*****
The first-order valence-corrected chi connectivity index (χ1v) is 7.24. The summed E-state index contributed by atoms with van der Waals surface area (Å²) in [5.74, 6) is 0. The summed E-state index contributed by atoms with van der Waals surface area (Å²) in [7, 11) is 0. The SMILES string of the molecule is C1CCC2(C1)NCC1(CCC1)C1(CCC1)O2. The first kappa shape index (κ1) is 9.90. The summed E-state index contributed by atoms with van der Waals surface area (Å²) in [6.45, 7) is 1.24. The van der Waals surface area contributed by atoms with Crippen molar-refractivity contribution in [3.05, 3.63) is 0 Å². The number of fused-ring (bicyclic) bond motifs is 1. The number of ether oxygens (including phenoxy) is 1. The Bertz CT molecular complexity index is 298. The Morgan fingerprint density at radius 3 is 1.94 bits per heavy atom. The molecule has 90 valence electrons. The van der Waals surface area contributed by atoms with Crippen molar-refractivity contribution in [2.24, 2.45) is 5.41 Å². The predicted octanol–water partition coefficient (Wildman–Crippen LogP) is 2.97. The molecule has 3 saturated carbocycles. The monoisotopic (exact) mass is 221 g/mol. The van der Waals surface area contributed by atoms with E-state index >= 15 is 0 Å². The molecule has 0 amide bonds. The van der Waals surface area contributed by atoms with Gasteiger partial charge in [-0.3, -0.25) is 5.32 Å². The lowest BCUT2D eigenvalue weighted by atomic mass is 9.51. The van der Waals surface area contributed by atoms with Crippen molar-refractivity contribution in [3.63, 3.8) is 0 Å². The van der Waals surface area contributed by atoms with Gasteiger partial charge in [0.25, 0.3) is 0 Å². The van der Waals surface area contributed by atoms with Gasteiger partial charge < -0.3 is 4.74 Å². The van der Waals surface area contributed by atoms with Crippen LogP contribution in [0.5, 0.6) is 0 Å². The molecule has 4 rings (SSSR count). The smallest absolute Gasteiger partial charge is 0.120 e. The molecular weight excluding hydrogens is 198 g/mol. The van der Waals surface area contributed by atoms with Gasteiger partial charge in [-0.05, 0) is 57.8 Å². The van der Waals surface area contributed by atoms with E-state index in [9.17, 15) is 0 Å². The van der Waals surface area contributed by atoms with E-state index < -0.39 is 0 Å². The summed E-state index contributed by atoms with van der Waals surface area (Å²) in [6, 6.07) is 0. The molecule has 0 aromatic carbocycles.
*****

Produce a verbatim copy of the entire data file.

The first-order valence-corrected chi connectivity index (χ1v) is 7.24. The summed E-state index contributed by atoms with van der Waals surface area (Å²) in [5.74, 6) is 0. The summed E-state index contributed by atoms with van der Waals surface area (Å²) in [7, 11) is 0. The SMILES string of the molecule is C1CCC2(C1)NCC1(CCC1)C1(CCC1)O2. The first kappa shape index (κ1) is 9.90. The summed E-state index contributed by atoms with van der Waals surface area (Å²) in [6.45, 7) is 1.24. The van der Waals surface area contributed by atoms with Crippen molar-refractivity contribution in [3.05, 3.63) is 0 Å². The number of fused-ring (bicyclic) bond motifs is 1. The number of ether oxygens (including phenoxy) is 1. The Bertz CT molecular complexity index is 298. The Morgan fingerprint density at radius 3 is 1.94 bits per heavy atom. The molecule has 90 valence electrons. The van der Waals surface area contributed by atoms with Crippen molar-refractivity contribution in [2.24, 2.45) is 5.41 Å². The predicted octanol–water partition coefficient (Wildman–Crippen LogP) is 2.97. The molecule has 3 saturated carbocycles. The monoisotopic (exact) mass is 221 g/mol. The van der Waals surface area contributed by atoms with E-state index >= 15 is 0 Å². The molecule has 0 amide bonds. The van der Waals surface area contributed by atoms with Gasteiger partial charge in [-0.3, -0.25) is 5.32 Å². The lowest BCUT2D eigenvalue weighted by atomic mass is 9.51. The van der Waals surface area contributed by atoms with Crippen molar-refractivity contribution in [3.63, 3.8) is 0 Å². The van der Waals surface area contributed by atoms with Gasteiger partial charge in [0.25, 0.3) is 0 Å². The van der Waals surface area contributed by atoms with Gasteiger partial charge < -0.3 is 4.74 Å². The van der Waals surface area contributed by atoms with Crippen LogP contribution in [0.5, 0.6) is 0 Å². The molecule has 4 rings (SSSR count). The smallest absolute Gasteiger partial charge is 0.120 e. The molecular weight excluding hydrogens is 198 g/mol. The van der Waals surface area contributed by atoms with Gasteiger partial charge in [-0.05, 0) is 57.8 Å². The van der Waals surface area contributed by atoms with E-state index in [9.17, 15) is 0 Å². The van der Waals surface area contributed by atoms with E-state index < -0.39 is 0 Å². The summed E-state index contributed by atoms with van der Waals surface area (Å²) in [6, 6.07) is 0. The molecule has 0 aromatic carbocycles.